Then I felt ashamed. The model was probably a lovely young woman, and what did I know about her life anyway? I certainly didn’t want to become one of those pathetic, bitter older women who despised any woman who was young and attractive. Where was the grace in that?

I drove by the billboard a few more times after that. Each time the words sunk into my psyche a little more, until finally I realized that I had a choice: I could keep making excuses for not working out and changing my diet or I could make a choice to lose the weight.

It’s been a little over a month since I made the choice to lose the weight. During that time I’ve been going to the gym three times per week without fail, power yoga once per week, and educating myself about calories and healthier food options. It’s not always easy. Some days I’m so exhausted when I come home from work that, after cooking dinner, I literally have to drag myself to the gym by putting one foot in front of the other. But I always feel so much better afterward. So far, I’ve lost close to five pounds.

I’ve come to realize that excuses blame factors outside of us. They keep us numb and stagnant. Choices come from within; therefore, they have the ability to empower us. When we feel empowered, we are more apt to make decisions for our life that support our well-being rather than harm it.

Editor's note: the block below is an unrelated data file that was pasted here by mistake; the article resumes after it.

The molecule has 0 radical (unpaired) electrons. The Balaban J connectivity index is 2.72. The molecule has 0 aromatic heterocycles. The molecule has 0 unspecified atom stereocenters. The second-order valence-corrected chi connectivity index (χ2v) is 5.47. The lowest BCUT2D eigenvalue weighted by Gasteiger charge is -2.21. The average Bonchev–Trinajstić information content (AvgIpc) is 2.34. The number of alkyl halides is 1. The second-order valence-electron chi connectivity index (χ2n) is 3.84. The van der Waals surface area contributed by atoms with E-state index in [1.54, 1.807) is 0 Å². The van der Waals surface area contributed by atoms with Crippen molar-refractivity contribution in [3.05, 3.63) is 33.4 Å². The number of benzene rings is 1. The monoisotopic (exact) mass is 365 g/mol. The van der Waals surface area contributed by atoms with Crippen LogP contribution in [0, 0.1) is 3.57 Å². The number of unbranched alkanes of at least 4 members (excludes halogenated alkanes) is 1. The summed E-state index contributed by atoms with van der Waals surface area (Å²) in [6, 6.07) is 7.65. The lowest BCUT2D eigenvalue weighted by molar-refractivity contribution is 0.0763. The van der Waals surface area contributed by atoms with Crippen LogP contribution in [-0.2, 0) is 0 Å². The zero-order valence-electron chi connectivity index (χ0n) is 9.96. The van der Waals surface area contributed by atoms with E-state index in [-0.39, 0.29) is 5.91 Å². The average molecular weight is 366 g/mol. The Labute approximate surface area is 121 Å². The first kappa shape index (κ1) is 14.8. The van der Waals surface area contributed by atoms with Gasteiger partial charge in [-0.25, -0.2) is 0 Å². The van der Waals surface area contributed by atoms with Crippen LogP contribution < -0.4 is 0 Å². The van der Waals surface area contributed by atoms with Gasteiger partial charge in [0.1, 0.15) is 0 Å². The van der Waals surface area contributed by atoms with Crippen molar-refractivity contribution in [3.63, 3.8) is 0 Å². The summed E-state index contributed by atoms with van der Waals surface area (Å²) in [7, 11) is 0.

Excuses don’t burn calories. They don’t help us get that new job or promotion. They don’t improve our relationships with others. Excuses don’t start and complete projects, decrease debt and increase savings, or do a damn thing to help us realize our dreams.

What excuses are holding you back from leading your healthiest, happiest, most fulfilling life? You owe it to yourself to ask.

Note: I must give credit to Planet Fitness; it was their billboard advertisement that inspired me. Visit them at: